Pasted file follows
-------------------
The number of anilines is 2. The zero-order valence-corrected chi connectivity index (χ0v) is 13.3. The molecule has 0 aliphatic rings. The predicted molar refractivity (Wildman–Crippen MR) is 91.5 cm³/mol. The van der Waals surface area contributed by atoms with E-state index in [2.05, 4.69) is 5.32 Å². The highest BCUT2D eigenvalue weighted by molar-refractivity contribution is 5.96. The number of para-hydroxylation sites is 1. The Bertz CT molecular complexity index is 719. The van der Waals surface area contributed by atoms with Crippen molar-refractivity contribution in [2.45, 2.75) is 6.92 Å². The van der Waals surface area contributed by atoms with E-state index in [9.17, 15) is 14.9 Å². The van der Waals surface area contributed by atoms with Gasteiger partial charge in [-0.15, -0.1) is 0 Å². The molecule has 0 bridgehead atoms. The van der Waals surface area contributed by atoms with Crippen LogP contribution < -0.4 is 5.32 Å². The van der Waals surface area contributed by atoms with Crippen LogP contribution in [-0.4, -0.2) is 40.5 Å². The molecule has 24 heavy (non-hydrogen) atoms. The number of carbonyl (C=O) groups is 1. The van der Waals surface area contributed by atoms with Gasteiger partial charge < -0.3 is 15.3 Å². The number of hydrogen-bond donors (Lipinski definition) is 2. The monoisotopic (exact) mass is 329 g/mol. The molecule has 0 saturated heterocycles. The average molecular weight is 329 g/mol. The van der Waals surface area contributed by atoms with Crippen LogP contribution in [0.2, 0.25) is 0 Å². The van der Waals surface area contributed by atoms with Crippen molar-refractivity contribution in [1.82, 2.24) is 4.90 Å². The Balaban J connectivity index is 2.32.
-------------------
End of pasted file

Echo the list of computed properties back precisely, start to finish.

The number of anilines is 2. The zero-order valence-corrected chi connectivity index (χ0v) is 13.3. The molecule has 0 aliphatic rings. The predicted molar refractivity (Wildman–Crippen MR) is 91.5 cm³/mol. The van der Waals surface area contributed by atoms with E-state index in [2.05, 4.69) is 5.32 Å². The highest BCUT2D eigenvalue weighted by molar-refractivity contribution is 5.96. The number of para-hydroxylation sites is 1. The Bertz CT molecular complexity index is 719. The van der Waals surface area contributed by atoms with Crippen molar-refractivity contribution in [2.45, 2.75) is 6.92 Å². The van der Waals surface area contributed by atoms with E-state index in [9.17, 15) is 14.9 Å². The van der Waals surface area contributed by atoms with Gasteiger partial charge in [-0.15, -0.1) is 0 Å². The molecule has 0 bridgehead atoms. The van der Waals surface area contributed by atoms with Crippen LogP contribution < -0.4 is 5.32 Å². The van der Waals surface area contributed by atoms with Crippen LogP contribution in [-0.4, -0.2) is 40.5 Å². The molecule has 24 heavy (non-hydrogen) atoms. The number of carbonyl (C=O) groups is 1. The van der Waals surface area contributed by atoms with Gasteiger partial charge < -0.3 is 15.3 Å². The number of hydrogen-bond donors (Lipinski definition) is 2. The monoisotopic (exact) mass is 329 g/mol. The molecule has 0 saturated heterocycles. The average molecular weight is 329 g/mol. The van der Waals surface area contributed by atoms with Crippen LogP contribution in [0.2, 0.25) is 0 Å². The van der Waals surface area contributed by atoms with Crippen molar-refractivity contribution in [1.82, 2.24) is 4.90 Å². The Balaban J connectivity index is 2.32.